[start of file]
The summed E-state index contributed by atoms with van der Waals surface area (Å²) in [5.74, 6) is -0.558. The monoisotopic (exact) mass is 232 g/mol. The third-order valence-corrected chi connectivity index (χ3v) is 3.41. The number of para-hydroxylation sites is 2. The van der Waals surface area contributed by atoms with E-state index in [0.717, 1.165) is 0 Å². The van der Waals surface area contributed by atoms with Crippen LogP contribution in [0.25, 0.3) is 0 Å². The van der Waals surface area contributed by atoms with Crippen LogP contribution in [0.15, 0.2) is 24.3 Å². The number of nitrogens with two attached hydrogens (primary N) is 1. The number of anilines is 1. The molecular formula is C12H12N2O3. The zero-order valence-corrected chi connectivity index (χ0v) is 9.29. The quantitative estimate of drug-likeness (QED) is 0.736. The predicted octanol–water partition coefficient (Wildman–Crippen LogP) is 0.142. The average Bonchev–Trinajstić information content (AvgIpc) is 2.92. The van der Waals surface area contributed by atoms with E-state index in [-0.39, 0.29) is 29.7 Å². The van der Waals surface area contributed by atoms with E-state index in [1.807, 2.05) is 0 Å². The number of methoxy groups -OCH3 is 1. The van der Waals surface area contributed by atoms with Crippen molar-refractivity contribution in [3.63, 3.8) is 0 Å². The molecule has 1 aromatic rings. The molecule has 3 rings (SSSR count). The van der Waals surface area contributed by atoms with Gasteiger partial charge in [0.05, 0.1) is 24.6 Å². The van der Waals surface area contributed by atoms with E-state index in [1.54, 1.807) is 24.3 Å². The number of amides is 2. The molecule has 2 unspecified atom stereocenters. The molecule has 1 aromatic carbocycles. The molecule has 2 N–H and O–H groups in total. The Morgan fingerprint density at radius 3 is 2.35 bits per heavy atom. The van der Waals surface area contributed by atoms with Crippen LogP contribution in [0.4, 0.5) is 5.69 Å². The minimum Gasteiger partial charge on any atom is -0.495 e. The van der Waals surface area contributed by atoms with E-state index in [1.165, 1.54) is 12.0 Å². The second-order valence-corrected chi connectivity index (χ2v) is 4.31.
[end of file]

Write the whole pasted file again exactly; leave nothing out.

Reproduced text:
The summed E-state index contributed by atoms with van der Waals surface area (Å²) in [5.74, 6) is -0.558. The monoisotopic (exact) mass is 232 g/mol. The third-order valence-corrected chi connectivity index (χ3v) is 3.41. The number of para-hydroxylation sites is 2. The van der Waals surface area contributed by atoms with E-state index in [0.717, 1.165) is 0 Å². The van der Waals surface area contributed by atoms with Crippen LogP contribution in [0.25, 0.3) is 0 Å². The van der Waals surface area contributed by atoms with Crippen LogP contribution in [0.15, 0.2) is 24.3 Å². The number of nitrogens with two attached hydrogens (primary N) is 1. The number of anilines is 1. The molecular formula is C12H12N2O3. The zero-order valence-corrected chi connectivity index (χ0v) is 9.29. The quantitative estimate of drug-likeness (QED) is 0.736. The predicted octanol–water partition coefficient (Wildman–Crippen LogP) is 0.142. The average Bonchev–Trinajstić information content (AvgIpc) is 2.92. The van der Waals surface area contributed by atoms with E-state index in [-0.39, 0.29) is 29.7 Å². The van der Waals surface area contributed by atoms with E-state index in [1.807, 2.05) is 0 Å². The number of methoxy groups -OCH3 is 1. The van der Waals surface area contributed by atoms with Crippen molar-refractivity contribution in [3.63, 3.8) is 0 Å². The molecule has 1 aromatic rings. The molecule has 3 rings (SSSR count). The van der Waals surface area contributed by atoms with Gasteiger partial charge in [0.05, 0.1) is 24.6 Å². The van der Waals surface area contributed by atoms with E-state index in [1.54, 1.807) is 24.3 Å². The number of amides is 2. The molecule has 2 unspecified atom stereocenters. The molecule has 1 aromatic carbocycles. The molecule has 2 N–H and O–H groups in total. The Morgan fingerprint density at radius 3 is 2.35 bits per heavy atom. The van der Waals surface area contributed by atoms with Crippen LogP contribution in [0.4, 0.5) is 5.69 Å². The minimum Gasteiger partial charge on any atom is -0.495 e. The van der Waals surface area contributed by atoms with E-state index in [1.165, 1.54) is 12.0 Å². The second-order valence-corrected chi connectivity index (χ2v) is 4.31.